A TALE OF TWO PIZZAS
(director/writer: Vincent Sassone; cinematographer: Peter Nelson; editor: Robert Pennington; music: Peter Fish; cast: Vincent Pastore (Vito Rossi), Frank Vincent (Frank Bianco), Robin Paul (Angela Rossi), Conor Dubin (Tony Bianco), Patti D’Arbanville (Margie Bianco), Frankie J. Galasso (Tommy), Nicholas J. Giangiulio (Mooch), Melissa Marsala (Denise), Angela Pietropinto (Beverly Rossi), Louis Guss (Emilio), Kelly Karbacz (Lisa); Runtime: 80; MPAA Rating: NR; producers: Patricia Zagarella/Van Papadopoulo; Newmark/Echelon Entertainment Group LLC; 2003)
“For what the film had to work with–a thin script–it flawlessly achieved what it set it out to do.”
Reviewed by Dennis Schwartz
Vincent Sassone is making his debut feature film as the director-writer of this pleasant lightweight romantic/comedy that borrows its story from Shakespeare’s Romeo and Juliet and a variety of other ethnic sitcom plot lines. Though the low-budget feel-good film is predictable and there are many clichés sprinkled throughout, the characters are all warm, likable and do a great job carrying off the comedy. For what the film had to work with–a thin script–it flawlessly achieved what it set it out to do. It also accomplished its aims without being pretentious and by sticking to the framework of the simple narrative, all the while keeping everything genuine.
The film was shot in only a month during the summer of 2002 on location in Yonkers, and after being shown in numerous festivals has landed a distributor (Newmark/Echelon Entertainment Group) and will open first in Chicago and then in six other select cities over the summer. Of interest to mostly adolescent girls, heartthrob pop singer Frankie J. Galasso has a small part in the film as a pizza worker. Frankie has been a member the last four years of the pop boy band Dream Street, an opening act for Brittany Spears. Two of his songs are featured in the film. Also worth noting is newcomer film actress Robin Paul, a recent Williams College graduate, who has made appearances on The Guiding Light soap-opera and has been a regular on the TV series Ed. Robin is attractive, sweet, intelligent and can act–as she spices things up as the dream girl of the pizza world. The film’s two veteran actors Vincent Pastore and Frank Vincent carry the film with their crisp comic performances, with Pastore receiving recognition for his recent stint in the TV hit The Sopranos. It was also good to see veteran actress Patti D’Arbanville playing the sympathetic part of the wife filing for a divorce from her philandering husband. Patti got her start many years ago with Andy Warhol when she was a mere 17-year-old and has the distinction of having a classic song, Lady D’Arbanville, written for her by former boyfriend Cat Stevens.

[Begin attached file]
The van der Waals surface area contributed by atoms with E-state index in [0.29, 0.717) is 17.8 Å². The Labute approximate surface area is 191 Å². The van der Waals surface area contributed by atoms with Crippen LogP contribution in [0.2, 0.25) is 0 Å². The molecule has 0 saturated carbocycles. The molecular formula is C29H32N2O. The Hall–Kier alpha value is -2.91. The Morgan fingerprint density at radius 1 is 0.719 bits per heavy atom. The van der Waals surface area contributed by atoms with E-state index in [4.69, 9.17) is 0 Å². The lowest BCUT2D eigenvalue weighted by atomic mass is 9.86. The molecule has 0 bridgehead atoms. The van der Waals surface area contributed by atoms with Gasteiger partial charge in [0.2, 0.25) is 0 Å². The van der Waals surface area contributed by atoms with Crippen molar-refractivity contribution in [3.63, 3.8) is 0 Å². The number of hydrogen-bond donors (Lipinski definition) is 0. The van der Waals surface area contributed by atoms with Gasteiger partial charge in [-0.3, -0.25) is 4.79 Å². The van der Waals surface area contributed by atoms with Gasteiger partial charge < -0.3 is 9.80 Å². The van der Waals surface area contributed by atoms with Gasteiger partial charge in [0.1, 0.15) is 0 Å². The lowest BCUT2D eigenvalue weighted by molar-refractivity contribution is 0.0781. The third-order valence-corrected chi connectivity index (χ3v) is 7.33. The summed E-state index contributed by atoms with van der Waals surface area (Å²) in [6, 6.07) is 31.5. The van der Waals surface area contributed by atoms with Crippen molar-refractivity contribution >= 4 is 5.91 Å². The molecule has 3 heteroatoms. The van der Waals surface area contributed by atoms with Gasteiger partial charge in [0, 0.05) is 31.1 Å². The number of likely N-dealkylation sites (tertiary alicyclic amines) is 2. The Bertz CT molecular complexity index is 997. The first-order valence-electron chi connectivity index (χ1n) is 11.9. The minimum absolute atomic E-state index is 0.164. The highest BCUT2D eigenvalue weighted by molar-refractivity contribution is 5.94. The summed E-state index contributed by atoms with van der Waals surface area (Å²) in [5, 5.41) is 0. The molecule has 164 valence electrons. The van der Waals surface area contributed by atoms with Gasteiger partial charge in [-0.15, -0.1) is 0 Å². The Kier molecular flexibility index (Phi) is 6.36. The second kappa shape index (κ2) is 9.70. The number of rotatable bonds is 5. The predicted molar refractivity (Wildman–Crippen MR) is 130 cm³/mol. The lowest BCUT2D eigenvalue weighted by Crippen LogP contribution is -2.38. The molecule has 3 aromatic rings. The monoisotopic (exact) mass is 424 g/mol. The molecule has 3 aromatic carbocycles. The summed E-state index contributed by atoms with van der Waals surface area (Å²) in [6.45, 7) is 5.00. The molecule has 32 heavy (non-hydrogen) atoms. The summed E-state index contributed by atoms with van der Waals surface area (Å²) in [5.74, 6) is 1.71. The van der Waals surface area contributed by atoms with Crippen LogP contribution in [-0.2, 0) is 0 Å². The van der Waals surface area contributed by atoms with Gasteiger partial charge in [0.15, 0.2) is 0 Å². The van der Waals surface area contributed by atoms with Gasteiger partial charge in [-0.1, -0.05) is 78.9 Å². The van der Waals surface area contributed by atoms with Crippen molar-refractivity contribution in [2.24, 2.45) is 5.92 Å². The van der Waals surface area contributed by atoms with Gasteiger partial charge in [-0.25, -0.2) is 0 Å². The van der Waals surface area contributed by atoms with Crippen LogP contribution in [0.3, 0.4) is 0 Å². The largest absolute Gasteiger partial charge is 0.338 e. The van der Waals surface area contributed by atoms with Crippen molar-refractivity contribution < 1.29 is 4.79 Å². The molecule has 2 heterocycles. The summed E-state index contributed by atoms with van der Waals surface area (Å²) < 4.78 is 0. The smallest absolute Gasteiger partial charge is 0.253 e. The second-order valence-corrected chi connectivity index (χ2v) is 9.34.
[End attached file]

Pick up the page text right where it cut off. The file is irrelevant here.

The patriarchs of the Bianco and the Rossi Italian families of Yonkers have been feuding for years – starting in childhood over a bicycle and with the feud intensely advancing in adulthood over pizza. The two feuding pizza parlor owners, Frank Bianco (Frank Vincent) and Vito Rossi (Vincent Pastore), involve their star-crossed kids, Tony Bianco (Conor Dubin) and Angela Rossi (Robin Paul), in their dispute. The two young pizza workers have mixed feelings about the feud because they gradually find themselves falling in love but find it hard to cross their fathers. The young lovers learn that alls fair in love and pizza war (where stealing recipes and slashing prices to drive the rival out of business becomes part of each patriarch’s game plan). The war of the pizzas is finally settled in a crucial taste contest arranged by old time pizza owner Emilio–now retired. Emilio gave Rossi the recipe for his tangy sauce and Bianco the recipe for the crispy thin crust, and wishes only that the two would learn to overcome their differences. The energetic film pleases throughout by dishing out a zesty comedy and by having the pizza war end in a sensible way that should satisfy the appetites of most viewers.
REVIEWED ON 6/12/2004 GRADE: B